Collaborative Law: What You Really Need To Know
Collaborative law is a modern way of resolving disputed issues. It is an alternative method of dispute resolution that takes the matter out of the context of traditional litigation (position-based bargaining) and incorporates an interest-based negotiation model. The goal of the collaborative law process is to reach a resolution of all disputed issues that is win-win for all parties. It is a legal process that allows the parties to reach a fair settlement. In collaborative law, the parties agree to make a good faith effort to work together in an attempt to find mutually acceptable solutions.
Collaborative law empowers the parties to have full control over the outcome of their legal disputes without judges or arbitrators deciding what’s in their best interest. It offers a safe and dignified environment for negotiations to take place and thereby reduces the conflict often associated with litigation and, consequently, minimizes the impact on the people involved.
The collaborative process can be effective in resolving a wide range of issues including division of assets, post-divorce issues including parenting disputes, and even premarital agreements.
While the parties remain in control of the outcome in collaborative divorce they are not alone. The parties have the help and guidance of their respective collaborative attorneys. In addition, neutral collaborative professionals assist with the process and finding amicable win-win solutions. Because these experts are shared and are working in concert to find solutions, the collaborative law process can present cost savings over the traditional litigated process where each party hires their own experts to support their position.
In North Carolina, collaborative law is governed by the North Carolina General Statutes §50-70 and §50-79 for collaborative law proceedings.
Collaborative Law in NC
Collaborative law is a procedure where a husband and wife who are separated and seeking a divorce, or considering separation and divorce, with the help of their lawyers, agree to do their best to resolve the disputed issues by agreement. The process must include an agreement by the parties that they will attempt to resolve the issues without court intervention. In addition, the process includes an agreement that the parties’ attorneys will not represent them in future litigation with the exception of asking the court to approve the collaborative law settlement agreement. (NCGS §50-71)
The collaborative law agreement should be signed by all parties and their respective attorneys and should include a provision for the attorneys to withdraw if the collaborative process is unsuccessful in reaching a settlement of the disputed issues. (2003-371, 2. 1.)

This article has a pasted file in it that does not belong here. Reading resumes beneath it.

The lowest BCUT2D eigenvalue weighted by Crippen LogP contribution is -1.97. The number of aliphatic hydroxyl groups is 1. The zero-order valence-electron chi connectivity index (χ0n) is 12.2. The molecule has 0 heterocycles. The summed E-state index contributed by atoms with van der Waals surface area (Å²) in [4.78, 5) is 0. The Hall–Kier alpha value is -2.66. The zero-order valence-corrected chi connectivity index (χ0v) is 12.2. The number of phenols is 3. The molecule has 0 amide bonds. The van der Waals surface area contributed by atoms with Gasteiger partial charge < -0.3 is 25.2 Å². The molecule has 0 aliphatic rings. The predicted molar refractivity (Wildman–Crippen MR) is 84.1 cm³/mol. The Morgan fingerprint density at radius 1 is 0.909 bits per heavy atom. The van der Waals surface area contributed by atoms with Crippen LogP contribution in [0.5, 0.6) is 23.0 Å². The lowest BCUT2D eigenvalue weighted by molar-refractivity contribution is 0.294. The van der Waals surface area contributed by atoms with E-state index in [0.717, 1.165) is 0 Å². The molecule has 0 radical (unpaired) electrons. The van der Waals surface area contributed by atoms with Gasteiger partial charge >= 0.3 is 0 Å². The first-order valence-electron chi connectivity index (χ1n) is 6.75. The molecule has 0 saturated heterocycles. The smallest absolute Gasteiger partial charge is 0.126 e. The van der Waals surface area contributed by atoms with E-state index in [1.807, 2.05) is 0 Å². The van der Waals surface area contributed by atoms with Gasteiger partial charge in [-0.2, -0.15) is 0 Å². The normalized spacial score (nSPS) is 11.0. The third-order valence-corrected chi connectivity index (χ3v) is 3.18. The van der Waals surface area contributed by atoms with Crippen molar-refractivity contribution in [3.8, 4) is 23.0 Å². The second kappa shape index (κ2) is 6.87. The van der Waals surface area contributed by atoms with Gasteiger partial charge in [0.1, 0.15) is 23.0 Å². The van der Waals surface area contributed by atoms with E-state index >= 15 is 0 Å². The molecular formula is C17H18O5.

While the collaborative law agreement is in effect it will pause applicable legal time periods, such as statutes of limitations, filing deadlines, and other time limitations. This allows the parties to focus on creating solutions to the issues without arbitrary deadlines.
What Is Contained In The Collaborative Law Agreement?
The collaborative law agreement in North Carolina is an agreement that ensures all parties participating in the process act in good faith towards finding a resolution of the issues. The agreement states the goals of the process, ensures that the parties use the collaborative law procedures pursuant to the North Carolina Statutes and that negotiations will be conducted in an atmosphere of honesty, cooperation, integrity, and professionalism.
The parties agree to full and voluntary disclosure of all relevant information and commit to complete honesty in expressing their needs and desires throughout the process. The parties agree to insulate the children as much as possible from involvement in the disputes and to make every effort to reach amicable solutions that promote the best interests of the children.
In addition, the parties commit to protecting the privacy, respect, and dignity of all people involved. The collaborative participation agreement also limits the involvement of the attorneys to the collaborative process.
What If The Collaborative Law Process Doesn't Work?
There is a misconception that you forfeit your right to court if you choose to use collaborative law. That is not true. In North Carolina, if you try to reach a settlement through the collaborative process and an agreement is not reached, the parties may seek resolution through the court system at any time, If a civil action was already pending in the collaborative law process fails then, upon notice to the court, the court may enter orders as appropriate.(NCGS §50-76)